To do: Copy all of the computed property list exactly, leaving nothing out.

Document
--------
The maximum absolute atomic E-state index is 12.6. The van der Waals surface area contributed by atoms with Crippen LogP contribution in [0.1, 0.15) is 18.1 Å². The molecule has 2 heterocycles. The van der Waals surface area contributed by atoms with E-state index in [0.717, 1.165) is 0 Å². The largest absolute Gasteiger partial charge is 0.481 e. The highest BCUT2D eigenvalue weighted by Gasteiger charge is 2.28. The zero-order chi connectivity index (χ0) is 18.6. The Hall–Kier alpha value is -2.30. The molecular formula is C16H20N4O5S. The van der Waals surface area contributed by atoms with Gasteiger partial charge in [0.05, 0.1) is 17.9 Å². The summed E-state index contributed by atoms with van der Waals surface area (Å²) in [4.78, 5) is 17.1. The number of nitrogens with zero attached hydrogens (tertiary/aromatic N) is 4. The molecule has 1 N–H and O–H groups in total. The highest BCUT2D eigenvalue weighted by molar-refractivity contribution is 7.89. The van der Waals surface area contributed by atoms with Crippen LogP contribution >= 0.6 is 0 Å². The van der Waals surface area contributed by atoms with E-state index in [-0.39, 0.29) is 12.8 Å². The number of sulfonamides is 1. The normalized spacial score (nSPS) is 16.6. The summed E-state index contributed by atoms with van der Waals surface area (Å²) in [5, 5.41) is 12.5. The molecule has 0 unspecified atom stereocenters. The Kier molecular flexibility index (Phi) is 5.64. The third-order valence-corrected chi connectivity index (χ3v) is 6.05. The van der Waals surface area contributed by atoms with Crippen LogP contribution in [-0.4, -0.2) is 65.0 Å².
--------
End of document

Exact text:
The maximum absolute atomic E-state index is 12.6. The van der Waals surface area contributed by atoms with Crippen LogP contribution in [0.1, 0.15) is 18.1 Å². The molecule has 2 heterocycles. The van der Waals surface area contributed by atoms with E-state index in [0.717, 1.165) is 0 Å². The largest absolute Gasteiger partial charge is 0.481 e. The highest BCUT2D eigenvalue weighted by Gasteiger charge is 2.28. The zero-order chi connectivity index (χ0) is 18.6. The Hall–Kier alpha value is -2.30. The molecular formula is C16H20N4O5S. The van der Waals surface area contributed by atoms with Gasteiger partial charge in [0.05, 0.1) is 17.9 Å². The summed E-state index contributed by atoms with van der Waals surface area (Å²) in [4.78, 5) is 17.1. The number of nitrogens with zero attached hydrogens (tertiary/aromatic N) is 4. The molecule has 1 N–H and O–H groups in total. The highest BCUT2D eigenvalue weighted by molar-refractivity contribution is 7.89. The van der Waals surface area contributed by atoms with Crippen LogP contribution >= 0.6 is 0 Å². The van der Waals surface area contributed by atoms with E-state index in [-0.39, 0.29) is 12.8 Å². The number of sulfonamides is 1. The normalized spacial score (nSPS) is 16.6. The summed E-state index contributed by atoms with van der Waals surface area (Å²) in [5, 5.41) is 12.5. The molecule has 0 unspecified atom stereocenters. The Kier molecular flexibility index (Phi) is 5.64. The third-order valence-corrected chi connectivity index (χ3v) is 6.05. The van der Waals surface area contributed by atoms with Crippen LogP contribution in [-0.4, -0.2) is 65.0 Å².